Monday, June 11, 2012

BBC to develop 3D sound technology for radio

With 3D technology gaining momentum across the globe, BBC plans to develop new sound technology to broadcast radio and television programmes with three-dimensional sound. 

Researchers at the company are developing acoustics that can give listeners live experience of events like concerts with sounds from every direction being heard on the radio. 

The technology could bring new vigour to BBC’s long-established sound effects department. Engineers claim that the new technology should allow consumers to receive 3D sound from their existing radio and television speakers. 

BBC research and development lead technologist for audio Frank Melchior said, “We want to deliver a new experience to the audience that gives them more immersion and involvement in the content. We also have to make sure we are flexible enough in the delivery of this content.”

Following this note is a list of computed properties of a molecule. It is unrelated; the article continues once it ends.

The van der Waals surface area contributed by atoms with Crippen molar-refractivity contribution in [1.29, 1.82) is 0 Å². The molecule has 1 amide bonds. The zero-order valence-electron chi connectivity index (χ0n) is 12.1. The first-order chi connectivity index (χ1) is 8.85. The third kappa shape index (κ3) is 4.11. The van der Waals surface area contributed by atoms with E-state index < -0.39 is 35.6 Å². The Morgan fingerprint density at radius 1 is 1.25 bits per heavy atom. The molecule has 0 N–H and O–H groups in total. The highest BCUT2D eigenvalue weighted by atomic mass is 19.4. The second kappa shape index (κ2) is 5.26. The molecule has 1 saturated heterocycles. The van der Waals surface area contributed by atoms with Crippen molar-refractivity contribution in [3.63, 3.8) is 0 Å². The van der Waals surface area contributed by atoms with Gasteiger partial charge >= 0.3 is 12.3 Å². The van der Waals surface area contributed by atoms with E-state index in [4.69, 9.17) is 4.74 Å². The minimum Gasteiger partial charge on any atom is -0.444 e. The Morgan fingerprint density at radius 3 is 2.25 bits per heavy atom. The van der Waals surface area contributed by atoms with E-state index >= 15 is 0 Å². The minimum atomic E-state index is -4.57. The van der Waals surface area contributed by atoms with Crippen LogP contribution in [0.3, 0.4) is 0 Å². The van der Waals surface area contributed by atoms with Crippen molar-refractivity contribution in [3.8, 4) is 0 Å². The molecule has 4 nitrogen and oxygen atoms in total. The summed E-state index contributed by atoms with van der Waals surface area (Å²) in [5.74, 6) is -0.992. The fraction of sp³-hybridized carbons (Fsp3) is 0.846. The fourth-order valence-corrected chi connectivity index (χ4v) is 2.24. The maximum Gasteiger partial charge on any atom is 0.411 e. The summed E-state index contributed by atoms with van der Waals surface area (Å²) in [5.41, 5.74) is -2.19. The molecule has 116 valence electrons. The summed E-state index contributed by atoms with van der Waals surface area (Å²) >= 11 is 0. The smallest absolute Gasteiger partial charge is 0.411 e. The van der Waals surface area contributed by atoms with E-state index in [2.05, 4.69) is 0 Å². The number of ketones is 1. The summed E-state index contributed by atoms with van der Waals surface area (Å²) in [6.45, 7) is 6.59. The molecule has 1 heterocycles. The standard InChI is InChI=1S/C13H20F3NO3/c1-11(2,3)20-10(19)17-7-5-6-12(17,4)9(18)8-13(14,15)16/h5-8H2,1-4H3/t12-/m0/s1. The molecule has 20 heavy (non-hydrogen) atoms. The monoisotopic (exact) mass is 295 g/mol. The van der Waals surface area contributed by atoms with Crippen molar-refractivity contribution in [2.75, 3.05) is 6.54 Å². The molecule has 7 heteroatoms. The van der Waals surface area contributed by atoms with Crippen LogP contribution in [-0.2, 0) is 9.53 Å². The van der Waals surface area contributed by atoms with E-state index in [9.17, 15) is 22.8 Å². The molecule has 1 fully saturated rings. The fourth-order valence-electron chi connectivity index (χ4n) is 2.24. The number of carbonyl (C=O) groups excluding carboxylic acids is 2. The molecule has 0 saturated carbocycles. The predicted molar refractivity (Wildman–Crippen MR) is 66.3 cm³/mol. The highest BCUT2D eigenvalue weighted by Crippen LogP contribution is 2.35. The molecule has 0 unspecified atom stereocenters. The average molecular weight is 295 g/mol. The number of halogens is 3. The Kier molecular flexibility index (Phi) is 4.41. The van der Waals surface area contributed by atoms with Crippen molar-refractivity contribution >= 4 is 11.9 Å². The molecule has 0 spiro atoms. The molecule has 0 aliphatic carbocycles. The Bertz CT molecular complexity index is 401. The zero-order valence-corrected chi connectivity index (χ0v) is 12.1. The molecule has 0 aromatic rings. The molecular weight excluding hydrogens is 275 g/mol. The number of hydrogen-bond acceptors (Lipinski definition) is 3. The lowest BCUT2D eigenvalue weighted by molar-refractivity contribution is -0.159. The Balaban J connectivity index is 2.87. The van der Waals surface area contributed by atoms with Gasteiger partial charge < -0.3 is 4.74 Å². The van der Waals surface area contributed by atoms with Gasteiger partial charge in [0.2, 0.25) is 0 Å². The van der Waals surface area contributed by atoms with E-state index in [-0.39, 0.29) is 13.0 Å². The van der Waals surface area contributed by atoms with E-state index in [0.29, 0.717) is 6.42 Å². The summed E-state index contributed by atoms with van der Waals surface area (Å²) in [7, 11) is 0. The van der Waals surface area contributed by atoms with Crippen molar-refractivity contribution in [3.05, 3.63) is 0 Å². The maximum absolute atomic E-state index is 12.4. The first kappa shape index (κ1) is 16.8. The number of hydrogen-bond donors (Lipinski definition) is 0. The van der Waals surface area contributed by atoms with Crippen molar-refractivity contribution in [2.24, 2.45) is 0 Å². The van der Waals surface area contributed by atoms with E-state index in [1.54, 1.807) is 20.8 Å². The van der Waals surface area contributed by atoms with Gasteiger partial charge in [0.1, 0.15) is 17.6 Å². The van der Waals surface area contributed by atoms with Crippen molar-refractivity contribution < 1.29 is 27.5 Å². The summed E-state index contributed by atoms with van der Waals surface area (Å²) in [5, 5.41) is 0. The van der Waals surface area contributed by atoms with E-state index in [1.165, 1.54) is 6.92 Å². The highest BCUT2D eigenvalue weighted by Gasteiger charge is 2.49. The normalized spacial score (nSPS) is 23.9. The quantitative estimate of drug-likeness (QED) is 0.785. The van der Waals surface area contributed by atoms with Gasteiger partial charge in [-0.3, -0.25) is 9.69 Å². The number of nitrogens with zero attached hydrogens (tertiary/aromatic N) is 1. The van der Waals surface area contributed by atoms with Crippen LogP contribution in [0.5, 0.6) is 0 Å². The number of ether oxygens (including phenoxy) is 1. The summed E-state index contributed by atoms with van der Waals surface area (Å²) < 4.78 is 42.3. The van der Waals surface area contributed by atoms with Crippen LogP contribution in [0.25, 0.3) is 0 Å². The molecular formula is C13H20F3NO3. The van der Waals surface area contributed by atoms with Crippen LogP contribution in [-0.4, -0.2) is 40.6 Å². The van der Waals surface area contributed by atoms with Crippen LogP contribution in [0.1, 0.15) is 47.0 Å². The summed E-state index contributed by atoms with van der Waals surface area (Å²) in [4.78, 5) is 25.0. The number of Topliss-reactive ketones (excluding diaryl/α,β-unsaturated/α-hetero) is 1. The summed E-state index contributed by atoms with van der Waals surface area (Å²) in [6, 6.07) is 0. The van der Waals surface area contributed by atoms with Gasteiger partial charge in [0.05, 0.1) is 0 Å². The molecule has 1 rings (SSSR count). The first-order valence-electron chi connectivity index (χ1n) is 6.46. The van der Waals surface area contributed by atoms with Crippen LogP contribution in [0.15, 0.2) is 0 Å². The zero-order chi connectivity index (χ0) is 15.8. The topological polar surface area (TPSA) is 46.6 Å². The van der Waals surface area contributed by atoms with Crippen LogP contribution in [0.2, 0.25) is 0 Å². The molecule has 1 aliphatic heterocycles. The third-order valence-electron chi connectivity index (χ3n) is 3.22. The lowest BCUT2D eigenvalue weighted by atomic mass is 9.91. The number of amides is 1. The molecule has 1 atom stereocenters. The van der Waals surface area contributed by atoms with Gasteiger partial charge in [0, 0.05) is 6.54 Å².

The broadcaster reveals hopes for 3D audio which will trick the brain into hearing sounds that are usual with existing stereo or surround-sound audio on radio and TV. Engineers have tested the new technology with recordings of the Last Night of the Proms, a concert by the rock band Elbow and a radio play of the Wizard of Oz. 

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